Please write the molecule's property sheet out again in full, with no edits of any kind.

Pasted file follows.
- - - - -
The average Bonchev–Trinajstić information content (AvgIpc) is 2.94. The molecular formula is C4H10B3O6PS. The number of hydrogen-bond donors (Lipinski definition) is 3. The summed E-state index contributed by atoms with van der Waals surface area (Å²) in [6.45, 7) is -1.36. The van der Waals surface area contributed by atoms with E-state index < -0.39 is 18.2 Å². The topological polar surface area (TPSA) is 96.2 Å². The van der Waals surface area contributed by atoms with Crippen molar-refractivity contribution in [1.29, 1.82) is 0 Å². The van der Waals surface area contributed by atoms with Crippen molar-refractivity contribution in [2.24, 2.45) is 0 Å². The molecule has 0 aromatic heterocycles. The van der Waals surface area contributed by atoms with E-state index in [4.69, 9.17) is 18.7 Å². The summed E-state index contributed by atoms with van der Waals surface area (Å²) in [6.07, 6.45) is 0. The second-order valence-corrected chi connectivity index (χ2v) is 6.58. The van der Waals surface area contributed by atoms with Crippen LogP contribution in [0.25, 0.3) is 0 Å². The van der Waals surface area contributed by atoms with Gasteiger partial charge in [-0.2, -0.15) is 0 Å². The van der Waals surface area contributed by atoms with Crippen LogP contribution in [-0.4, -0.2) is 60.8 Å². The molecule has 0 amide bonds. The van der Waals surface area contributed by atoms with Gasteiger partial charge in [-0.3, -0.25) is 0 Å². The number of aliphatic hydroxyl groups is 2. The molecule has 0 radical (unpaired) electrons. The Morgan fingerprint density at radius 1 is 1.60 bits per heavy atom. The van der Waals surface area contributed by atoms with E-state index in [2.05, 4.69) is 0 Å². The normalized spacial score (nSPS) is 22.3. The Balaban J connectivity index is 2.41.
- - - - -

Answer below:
The average Bonchev–Trinajstić information content (AvgIpc) is 2.94. The molecular formula is C4H10B3O6PS. The number of hydrogen-bond donors (Lipinski definition) is 3. The summed E-state index contributed by atoms with van der Waals surface area (Å²) in [6.45, 7) is -1.36. The van der Waals surface area contributed by atoms with E-state index < -0.39 is 18.2 Å². The topological polar surface area (TPSA) is 96.2 Å². The van der Waals surface area contributed by atoms with Crippen molar-refractivity contribution in [1.29, 1.82) is 0 Å². The van der Waals surface area contributed by atoms with Crippen molar-refractivity contribution in [2.24, 2.45) is 0 Å². The molecule has 0 aromatic heterocycles. The van der Waals surface area contributed by atoms with E-state index in [4.69, 9.17) is 18.7 Å². The summed E-state index contributed by atoms with van der Waals surface area (Å²) in [6.07, 6.45) is 0. The second-order valence-corrected chi connectivity index (χ2v) is 6.58. The van der Waals surface area contributed by atoms with Crippen LogP contribution in [0.25, 0.3) is 0 Å². The van der Waals surface area contributed by atoms with Gasteiger partial charge in [-0.2, -0.15) is 0 Å². The van der Waals surface area contributed by atoms with Crippen LogP contribution in [-0.4, -0.2) is 60.8 Å². The molecule has 0 amide bonds. The van der Waals surface area contributed by atoms with Gasteiger partial charge in [-0.3, -0.25) is 0 Å². The number of aliphatic hydroxyl groups is 2. The molecule has 0 radical (unpaired) electrons. The Morgan fingerprint density at radius 1 is 1.60 bits per heavy atom. The van der Waals surface area contributed by atoms with E-state index in [2.05, 4.69) is 0 Å². The normalized spacial score (nSPS) is 22.3. The Balaban J connectivity index is 2.41.